Mom apologizes to her director and admits to reporting the case as a suicide without checking the medical reports, and even he’s shocked at the extent of her rashness. He tells her she’ll have to give up the anchor spot if this story turns out to be true. You’d think he’d pull her off the desk anyway, given how bad things look, but whatever.
She quietly tells Il-joo to investigate the suicide case and report it directly to her, but Princess calls them out on going over his head when he’s the Cap around here. He says that there’s only one way to prove that the truth is the truth, and assigns In-ha and Beom-jo to the case. Mom looks worried, but that’s exactly what Princess wants—for them to figure out what really happened, whether she wants it or not.
Over at YGN, they discuss going after the bus driver story, and Gyo-dong puts Dal-po on it (he’s calling him Ha-myung now—I’ll consider swapping names, but I like just calling him Dal-po). Yoo-rae gives her best puppy pout, so Cap belatedly adds her to the team too.
Dal-po visits Hyung and tells him about the bus driver case, and how it’s a chance to bring Song Cha-ok down once and for all. She won an award for that story, so if it turns out to be misreported, it’s over for her.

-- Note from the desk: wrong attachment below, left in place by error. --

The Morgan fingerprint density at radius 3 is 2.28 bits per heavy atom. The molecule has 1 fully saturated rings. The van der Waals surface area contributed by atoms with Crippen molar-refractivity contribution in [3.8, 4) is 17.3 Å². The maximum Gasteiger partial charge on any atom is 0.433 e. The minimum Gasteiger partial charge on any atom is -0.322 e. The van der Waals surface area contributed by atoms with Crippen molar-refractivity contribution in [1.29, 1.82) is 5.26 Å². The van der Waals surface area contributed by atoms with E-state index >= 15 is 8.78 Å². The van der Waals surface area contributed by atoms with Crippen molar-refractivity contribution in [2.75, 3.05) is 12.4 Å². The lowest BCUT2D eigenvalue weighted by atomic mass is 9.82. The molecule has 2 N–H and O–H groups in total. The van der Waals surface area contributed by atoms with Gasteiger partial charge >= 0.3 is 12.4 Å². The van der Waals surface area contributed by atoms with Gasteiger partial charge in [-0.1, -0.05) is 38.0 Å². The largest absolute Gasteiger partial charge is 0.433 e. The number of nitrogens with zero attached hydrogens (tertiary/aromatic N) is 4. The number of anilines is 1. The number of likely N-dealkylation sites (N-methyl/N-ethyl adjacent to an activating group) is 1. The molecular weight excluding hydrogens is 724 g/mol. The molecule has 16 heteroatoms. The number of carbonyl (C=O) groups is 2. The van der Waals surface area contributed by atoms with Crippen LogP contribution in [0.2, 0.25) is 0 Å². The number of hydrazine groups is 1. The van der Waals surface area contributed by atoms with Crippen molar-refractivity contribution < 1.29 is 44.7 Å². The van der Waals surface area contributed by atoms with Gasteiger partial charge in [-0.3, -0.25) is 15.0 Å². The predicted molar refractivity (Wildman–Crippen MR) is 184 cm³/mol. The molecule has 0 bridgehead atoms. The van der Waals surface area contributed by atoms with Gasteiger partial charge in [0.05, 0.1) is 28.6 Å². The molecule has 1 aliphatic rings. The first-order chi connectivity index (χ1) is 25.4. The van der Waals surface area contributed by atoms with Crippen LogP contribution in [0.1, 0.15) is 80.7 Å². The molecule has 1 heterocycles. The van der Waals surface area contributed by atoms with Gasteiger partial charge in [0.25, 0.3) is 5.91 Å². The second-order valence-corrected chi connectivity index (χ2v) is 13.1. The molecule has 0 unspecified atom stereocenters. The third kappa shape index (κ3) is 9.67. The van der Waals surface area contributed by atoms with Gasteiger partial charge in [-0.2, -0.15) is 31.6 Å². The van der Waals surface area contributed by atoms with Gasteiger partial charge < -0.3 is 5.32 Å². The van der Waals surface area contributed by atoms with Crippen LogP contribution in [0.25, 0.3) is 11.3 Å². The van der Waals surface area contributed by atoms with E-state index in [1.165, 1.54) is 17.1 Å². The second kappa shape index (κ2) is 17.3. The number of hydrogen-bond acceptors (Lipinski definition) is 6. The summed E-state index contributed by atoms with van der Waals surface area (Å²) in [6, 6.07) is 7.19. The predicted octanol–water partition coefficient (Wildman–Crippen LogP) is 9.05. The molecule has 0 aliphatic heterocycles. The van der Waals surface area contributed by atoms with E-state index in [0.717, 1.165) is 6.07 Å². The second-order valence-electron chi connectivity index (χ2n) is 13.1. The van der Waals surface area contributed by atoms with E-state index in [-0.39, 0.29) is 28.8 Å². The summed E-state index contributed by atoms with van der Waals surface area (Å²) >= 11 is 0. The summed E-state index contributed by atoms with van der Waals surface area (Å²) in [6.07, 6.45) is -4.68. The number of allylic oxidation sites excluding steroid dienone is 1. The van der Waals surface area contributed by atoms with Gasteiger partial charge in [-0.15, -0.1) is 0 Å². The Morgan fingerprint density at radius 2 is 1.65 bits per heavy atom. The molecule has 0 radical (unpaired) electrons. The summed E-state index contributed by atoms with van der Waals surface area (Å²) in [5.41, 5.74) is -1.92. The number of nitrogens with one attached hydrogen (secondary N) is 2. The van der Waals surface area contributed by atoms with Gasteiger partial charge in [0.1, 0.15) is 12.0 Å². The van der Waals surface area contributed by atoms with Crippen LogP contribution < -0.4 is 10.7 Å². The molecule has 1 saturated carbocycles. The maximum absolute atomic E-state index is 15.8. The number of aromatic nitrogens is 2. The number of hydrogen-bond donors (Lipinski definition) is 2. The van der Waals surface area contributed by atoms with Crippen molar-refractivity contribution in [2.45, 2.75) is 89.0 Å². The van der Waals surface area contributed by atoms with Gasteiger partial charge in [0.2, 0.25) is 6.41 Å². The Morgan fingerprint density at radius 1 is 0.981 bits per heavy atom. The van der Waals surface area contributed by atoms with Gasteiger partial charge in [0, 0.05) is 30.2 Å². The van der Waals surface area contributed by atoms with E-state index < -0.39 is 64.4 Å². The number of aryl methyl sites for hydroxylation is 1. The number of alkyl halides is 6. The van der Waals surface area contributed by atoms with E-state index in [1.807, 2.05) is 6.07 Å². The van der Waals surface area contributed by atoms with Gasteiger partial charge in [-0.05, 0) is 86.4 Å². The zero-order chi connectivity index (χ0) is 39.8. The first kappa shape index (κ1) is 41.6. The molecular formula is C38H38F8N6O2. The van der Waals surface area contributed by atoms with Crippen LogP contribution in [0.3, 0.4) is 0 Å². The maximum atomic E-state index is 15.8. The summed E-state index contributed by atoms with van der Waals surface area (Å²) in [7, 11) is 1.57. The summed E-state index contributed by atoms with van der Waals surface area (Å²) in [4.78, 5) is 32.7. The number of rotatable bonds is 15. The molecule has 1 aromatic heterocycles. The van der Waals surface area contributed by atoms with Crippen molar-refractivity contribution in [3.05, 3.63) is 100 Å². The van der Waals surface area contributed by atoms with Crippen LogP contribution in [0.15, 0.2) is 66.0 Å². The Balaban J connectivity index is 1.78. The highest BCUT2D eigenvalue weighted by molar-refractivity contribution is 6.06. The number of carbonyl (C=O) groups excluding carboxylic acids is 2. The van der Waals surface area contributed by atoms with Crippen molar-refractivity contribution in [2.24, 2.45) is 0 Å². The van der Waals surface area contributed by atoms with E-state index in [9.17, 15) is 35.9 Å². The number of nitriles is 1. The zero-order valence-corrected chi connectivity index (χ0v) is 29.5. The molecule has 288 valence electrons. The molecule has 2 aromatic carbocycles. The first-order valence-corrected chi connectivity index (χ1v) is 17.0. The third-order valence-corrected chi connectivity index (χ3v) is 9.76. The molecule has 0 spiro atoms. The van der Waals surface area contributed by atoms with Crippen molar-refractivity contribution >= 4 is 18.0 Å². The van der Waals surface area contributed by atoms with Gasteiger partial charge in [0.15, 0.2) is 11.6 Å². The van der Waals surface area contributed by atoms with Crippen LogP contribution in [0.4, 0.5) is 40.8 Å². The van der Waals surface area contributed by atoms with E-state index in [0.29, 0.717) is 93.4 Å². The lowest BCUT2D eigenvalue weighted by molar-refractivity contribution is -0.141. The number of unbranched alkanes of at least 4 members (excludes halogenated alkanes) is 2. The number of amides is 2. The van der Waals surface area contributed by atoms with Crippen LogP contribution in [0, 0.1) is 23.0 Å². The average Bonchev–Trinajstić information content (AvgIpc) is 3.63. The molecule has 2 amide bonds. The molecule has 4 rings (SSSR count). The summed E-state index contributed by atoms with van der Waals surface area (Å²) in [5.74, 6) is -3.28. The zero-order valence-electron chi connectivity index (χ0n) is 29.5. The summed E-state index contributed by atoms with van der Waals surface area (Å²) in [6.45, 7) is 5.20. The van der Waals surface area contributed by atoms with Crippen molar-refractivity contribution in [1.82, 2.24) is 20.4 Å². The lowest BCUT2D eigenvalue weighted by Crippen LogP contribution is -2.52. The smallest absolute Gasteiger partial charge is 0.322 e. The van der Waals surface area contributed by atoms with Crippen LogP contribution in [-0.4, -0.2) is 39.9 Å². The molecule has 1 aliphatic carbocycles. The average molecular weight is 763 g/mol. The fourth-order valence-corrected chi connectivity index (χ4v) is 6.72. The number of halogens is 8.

The case involves a 40-something bus driver who was fired for embezzling a measly 600 won (Can it really be called embezzling when it’s fifty cents?) and reportedly committed suicide due to depression after losing his job. Dal-po tells Hyung that if the real story is different, it’ll be enough to knock Song Cha-ok out of the news business for good.
Hyung says he’s looking forward to it, and Dal-po asks after his lawyer. They met once but Hyung seems a little unsure, and says that the lawyer seemed a little off. Dal-po doesn’t like the sound of that and asks for the name and number. Is it a public defender? Please be who I think it is.
Beom-jo calls Mommy to tell her about his latest case, though he sounds utterly deflated as he admits that he’s trying to get over his feelings and make a clean break from In-ha, because it’s too hard being in this fight that he has no chance of winning. He intends to tell In-ha the truth about the text messages, in hopes that if she hates him, it’ll make things easier.
Mommy suggests that he give up on being a reporter too, since it’s a job he started solely to be close to In-ha, and he doesn’t put up much of a fight. He turns down an offer for a blind date saying it’s too soon for that, but Mommy insists on sending a picture anyway, and he gripes until he checks his phone and finds a picture of Suzy. HA. He totally considers it for half a second, but tells himself it’s too soon.